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Paper Mold and Deckle

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Blog series by mileskimball updated 05-19-2013 06:08 PM 4 parts 5031 reads 1 comment total

Part 1: Why a paper mold?

05-13-2013 12:53 AM by mileskimball | 0 comments »

This is a bit of a catch-up post, as I’ve been working on this project for several weeks now. I’m building a more-or-less historically accurate paper mold that will be used to make paper out of West Texas cotton that we’ll print on in the Texas Tech Letterpress Lab (http://letterpress.writingstore.com/). The idea is to sell prints to alumni to help support the lab, which teaches students about historical methods of printing and helps them understand how most of the litera...

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Part 2: frame and support bars

05-13-2013 05:33 PM by mileskimball | 0 comments »

The first step was to mill the white oak and Spanish cedar to oversized billets and let them season a week or two in the shop. After final milling, I dovetailed the white oak frame by hand (good practice!) and set out to mill the airfoil-shaped support bars. My biggest problem was getting the dowel-end to be well formed. I got some great advice from the joinery forum about machine approaches, but finally ended up whittling them rough, then bringing them to a final shape with a homemade...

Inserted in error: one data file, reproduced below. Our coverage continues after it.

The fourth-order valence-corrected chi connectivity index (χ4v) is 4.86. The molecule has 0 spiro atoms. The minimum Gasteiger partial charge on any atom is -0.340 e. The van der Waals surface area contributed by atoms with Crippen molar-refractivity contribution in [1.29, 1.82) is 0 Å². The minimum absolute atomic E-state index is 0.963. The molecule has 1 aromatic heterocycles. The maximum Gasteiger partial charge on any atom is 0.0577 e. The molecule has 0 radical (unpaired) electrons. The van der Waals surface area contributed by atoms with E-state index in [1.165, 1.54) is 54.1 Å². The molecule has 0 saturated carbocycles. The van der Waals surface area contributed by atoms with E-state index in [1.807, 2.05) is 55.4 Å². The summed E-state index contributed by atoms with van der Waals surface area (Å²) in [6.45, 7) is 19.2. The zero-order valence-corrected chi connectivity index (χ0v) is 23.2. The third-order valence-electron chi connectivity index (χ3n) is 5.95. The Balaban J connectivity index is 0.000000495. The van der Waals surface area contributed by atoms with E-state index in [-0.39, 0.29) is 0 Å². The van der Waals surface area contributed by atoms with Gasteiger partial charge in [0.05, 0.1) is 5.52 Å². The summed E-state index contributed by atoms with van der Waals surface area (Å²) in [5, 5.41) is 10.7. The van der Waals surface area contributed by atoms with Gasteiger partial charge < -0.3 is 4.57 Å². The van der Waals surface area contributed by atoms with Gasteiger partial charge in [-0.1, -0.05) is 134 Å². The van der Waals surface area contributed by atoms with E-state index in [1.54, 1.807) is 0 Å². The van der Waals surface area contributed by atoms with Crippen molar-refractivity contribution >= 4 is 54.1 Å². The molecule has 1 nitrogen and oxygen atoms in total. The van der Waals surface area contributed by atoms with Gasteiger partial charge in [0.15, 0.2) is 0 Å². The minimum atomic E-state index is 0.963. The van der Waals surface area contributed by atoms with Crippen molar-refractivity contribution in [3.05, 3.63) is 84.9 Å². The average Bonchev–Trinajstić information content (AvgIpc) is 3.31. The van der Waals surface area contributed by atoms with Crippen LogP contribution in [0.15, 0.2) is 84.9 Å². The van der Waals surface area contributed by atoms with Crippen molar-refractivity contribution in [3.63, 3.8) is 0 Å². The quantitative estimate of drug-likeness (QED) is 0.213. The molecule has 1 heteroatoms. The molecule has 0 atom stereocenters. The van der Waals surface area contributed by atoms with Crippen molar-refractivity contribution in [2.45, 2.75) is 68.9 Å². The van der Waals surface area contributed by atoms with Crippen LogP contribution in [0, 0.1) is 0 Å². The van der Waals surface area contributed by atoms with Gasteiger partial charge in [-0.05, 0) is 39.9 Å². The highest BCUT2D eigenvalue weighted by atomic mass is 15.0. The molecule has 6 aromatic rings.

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Part 3: Mold Redux; or, the difference between prototyping and screwing up

05-19-2013 05:39 PM by mileskimball | 0 comments »

Having finished the white oak mold and deckle, I’m rethinking my choice of woods. Sure, white oak looks great and it’s really stout, but it weighs significantly more than the mahogany in the Timothy Moore model. Paper mold with mesh sewn on partway: White oak mold and deckle, from corner I’m really happy about how the deckle came out. The joint was tricky, but quite strong despite the short grain on the nub that sticks out on one end: !https://s3.amazonaws.com/lumb...

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Part 4: More on the deckle joint

05-19-2013 06:08 PM by mileskimball | 1 comment »

To understand the deckle joint, I drew it first in Sketchup. Here’s how it looks, apart and assembled: After assembly, I used a rounderover bit to take an arc out of the outside corners.

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